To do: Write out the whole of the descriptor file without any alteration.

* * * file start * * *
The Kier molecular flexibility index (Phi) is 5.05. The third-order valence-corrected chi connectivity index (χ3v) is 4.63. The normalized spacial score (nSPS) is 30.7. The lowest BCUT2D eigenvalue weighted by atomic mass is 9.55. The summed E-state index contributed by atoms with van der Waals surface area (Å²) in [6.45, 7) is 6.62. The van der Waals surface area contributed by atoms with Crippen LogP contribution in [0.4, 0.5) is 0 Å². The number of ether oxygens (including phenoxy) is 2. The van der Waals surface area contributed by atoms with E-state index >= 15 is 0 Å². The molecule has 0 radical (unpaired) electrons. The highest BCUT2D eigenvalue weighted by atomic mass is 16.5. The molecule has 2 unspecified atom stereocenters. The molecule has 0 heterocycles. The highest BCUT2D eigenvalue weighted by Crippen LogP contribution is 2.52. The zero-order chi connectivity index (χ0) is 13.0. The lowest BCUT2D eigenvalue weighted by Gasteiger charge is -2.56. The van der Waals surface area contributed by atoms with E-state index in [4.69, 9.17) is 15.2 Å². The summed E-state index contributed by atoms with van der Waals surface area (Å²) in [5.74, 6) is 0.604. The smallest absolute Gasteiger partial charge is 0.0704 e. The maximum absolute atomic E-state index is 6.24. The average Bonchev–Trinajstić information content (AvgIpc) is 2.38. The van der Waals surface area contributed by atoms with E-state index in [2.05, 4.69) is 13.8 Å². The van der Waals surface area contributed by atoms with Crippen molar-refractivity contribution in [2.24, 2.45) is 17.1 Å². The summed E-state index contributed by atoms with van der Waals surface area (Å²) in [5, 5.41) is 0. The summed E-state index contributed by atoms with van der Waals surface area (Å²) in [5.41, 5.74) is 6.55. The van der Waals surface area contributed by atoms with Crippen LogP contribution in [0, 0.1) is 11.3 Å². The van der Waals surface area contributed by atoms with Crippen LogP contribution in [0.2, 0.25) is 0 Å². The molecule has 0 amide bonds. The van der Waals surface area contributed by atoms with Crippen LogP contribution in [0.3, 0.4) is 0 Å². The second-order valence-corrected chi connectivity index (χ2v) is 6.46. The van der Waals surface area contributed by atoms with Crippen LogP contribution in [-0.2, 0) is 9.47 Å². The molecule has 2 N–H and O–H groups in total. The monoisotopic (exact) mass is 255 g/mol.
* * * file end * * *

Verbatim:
The Kier molecular flexibility index (Phi) is 5.05. The third-order valence-corrected chi connectivity index (χ3v) is 4.63. The normalized spacial score (nSPS) is 30.7. The lowest BCUT2D eigenvalue weighted by atomic mass is 9.55. The summed E-state index contributed by atoms with van der Waals surface area (Å²) in [6.45, 7) is 6.62. The van der Waals surface area contributed by atoms with Crippen LogP contribution in [0.4, 0.5) is 0 Å². The number of ether oxygens (including phenoxy) is 2. The van der Waals surface area contributed by atoms with E-state index >= 15 is 0 Å². The molecule has 0 radical (unpaired) electrons. The highest BCUT2D eigenvalue weighted by atomic mass is 16.5. The molecule has 2 unspecified atom stereocenters. The molecule has 0 heterocycles. The highest BCUT2D eigenvalue weighted by Crippen LogP contribution is 2.52. The zero-order chi connectivity index (χ0) is 13.0. The lowest BCUT2D eigenvalue weighted by Gasteiger charge is -2.56. The van der Waals surface area contributed by atoms with E-state index in [4.69, 9.17) is 15.2 Å². The summed E-state index contributed by atoms with van der Waals surface area (Å²) in [5.74, 6) is 0.604. The smallest absolute Gasteiger partial charge is 0.0704 e. The maximum absolute atomic E-state index is 6.24. The average Bonchev–Trinajstić information content (AvgIpc) is 2.38. The van der Waals surface area contributed by atoms with E-state index in [2.05, 4.69) is 13.8 Å². The van der Waals surface area contributed by atoms with Crippen molar-refractivity contribution in [2.24, 2.45) is 17.1 Å². The summed E-state index contributed by atoms with van der Waals surface area (Å²) in [5, 5.41) is 0. The summed E-state index contributed by atoms with van der Waals surface area (Å²) in [5.41, 5.74) is 6.55. The van der Waals surface area contributed by atoms with Crippen LogP contribution in [0, 0.1) is 11.3 Å². The van der Waals surface area contributed by atoms with Crippen LogP contribution in [0.2, 0.25) is 0 Å². The molecule has 0 amide bonds. The van der Waals surface area contributed by atoms with Crippen LogP contribution in [0.3, 0.4) is 0 Å². The second-order valence-corrected chi connectivity index (χ2v) is 6.46. The van der Waals surface area contributed by atoms with Crippen LogP contribution in [-0.2, 0) is 9.47 Å². The molecule has 2 N–H and O–H groups in total. The monoisotopic (exact) mass is 255 g/mol.